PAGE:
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France opens its archives of the WWII Vichy collaborationist period

Written by Joseph Byron
  
Tuesday, 29 December 2015 04:59
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Philippe Petain, leader of the Vichy regime, meeting Adolf Hitler in October 1940.


PARIS (EJP)---France on Monday opened its archives of the Vichy period when the country's government collaborated with the Nazi occupiers during WWII.

The archives, which were previously only accessible to academics, can be "freely consulted" by citizens "subject to the declassification of documents covered by national defence secrecy rules”.

The Vichy regime, led by Philippe Petain, holds a notorious place in French history because of its wartime collaboration with the invading German army from 1940-1944.

At the time, France was divided into a northern "occupied zone" under German military occupation, an area that included Paris, and a south-eastern so-called "free zone" in which France had sovereignty but was dependent on Germany. It was here that the Vichy government made its base.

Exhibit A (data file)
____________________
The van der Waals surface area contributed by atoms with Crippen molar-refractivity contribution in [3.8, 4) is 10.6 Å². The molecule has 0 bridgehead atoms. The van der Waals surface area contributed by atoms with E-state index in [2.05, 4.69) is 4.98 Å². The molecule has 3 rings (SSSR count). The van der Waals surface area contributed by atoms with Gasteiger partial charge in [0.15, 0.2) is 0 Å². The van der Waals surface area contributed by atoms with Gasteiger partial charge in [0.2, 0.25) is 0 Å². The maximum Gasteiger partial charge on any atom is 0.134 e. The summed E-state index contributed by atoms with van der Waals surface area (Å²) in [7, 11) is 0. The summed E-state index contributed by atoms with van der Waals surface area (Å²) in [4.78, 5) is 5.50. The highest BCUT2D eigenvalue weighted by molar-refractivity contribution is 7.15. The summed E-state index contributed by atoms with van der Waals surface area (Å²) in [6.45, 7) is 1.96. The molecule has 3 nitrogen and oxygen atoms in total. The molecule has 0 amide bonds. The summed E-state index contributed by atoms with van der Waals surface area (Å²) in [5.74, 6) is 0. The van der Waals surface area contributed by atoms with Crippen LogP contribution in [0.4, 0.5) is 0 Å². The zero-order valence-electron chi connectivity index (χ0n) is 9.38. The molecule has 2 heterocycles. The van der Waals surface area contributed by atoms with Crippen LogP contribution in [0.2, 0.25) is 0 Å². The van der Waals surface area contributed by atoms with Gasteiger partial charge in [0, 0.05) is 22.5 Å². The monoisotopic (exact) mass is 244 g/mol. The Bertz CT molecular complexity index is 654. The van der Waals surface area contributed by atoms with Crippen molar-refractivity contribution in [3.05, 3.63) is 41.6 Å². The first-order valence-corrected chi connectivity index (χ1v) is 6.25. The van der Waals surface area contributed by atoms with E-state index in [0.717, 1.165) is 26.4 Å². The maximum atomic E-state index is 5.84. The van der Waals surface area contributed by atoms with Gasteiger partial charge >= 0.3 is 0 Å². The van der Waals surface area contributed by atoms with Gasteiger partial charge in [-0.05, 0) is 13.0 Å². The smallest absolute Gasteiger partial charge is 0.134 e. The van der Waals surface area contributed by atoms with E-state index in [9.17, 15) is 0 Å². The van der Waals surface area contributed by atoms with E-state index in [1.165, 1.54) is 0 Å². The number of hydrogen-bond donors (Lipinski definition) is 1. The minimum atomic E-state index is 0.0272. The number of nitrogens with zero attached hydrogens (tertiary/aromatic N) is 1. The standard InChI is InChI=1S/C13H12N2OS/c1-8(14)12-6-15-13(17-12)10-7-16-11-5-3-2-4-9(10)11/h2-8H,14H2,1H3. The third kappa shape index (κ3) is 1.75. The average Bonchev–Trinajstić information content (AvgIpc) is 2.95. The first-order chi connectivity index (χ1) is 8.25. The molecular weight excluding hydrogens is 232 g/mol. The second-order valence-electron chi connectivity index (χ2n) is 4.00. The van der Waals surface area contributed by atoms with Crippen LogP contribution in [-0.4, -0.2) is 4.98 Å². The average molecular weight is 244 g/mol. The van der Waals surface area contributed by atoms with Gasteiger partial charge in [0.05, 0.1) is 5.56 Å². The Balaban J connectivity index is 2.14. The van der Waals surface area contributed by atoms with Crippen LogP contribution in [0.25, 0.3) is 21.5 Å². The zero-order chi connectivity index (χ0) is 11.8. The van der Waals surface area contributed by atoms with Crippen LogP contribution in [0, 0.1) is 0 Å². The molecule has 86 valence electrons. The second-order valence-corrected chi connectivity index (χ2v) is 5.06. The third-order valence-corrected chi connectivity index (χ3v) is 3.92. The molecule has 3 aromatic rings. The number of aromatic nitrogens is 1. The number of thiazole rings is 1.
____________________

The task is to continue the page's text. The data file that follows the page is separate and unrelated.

The archives include more than 200,000 documents relating to cases brought before special courts established under the Vichy regime, French newspaper Le Figaro reported. They reveal details about the work of brigades made up of French citizens that targetted and rounded up Resistance fighters, communists and Jews during the German occupation.

The most sensitive of the files refers to the ‘shadowing’ of citizens – the tracking of individuals and Resistance groups suspected of activities in defiance of the Vichy state - records of interrogation and letters of denunciation in which French citizens were encouraged to spy and inform on one another.

France has a painful relationship with this portion of its past, when the government helped the Nazis deport 76,000 Jews from its territory during the war.

Last Updated on Tuesday, 29 December 2015 05:30
 

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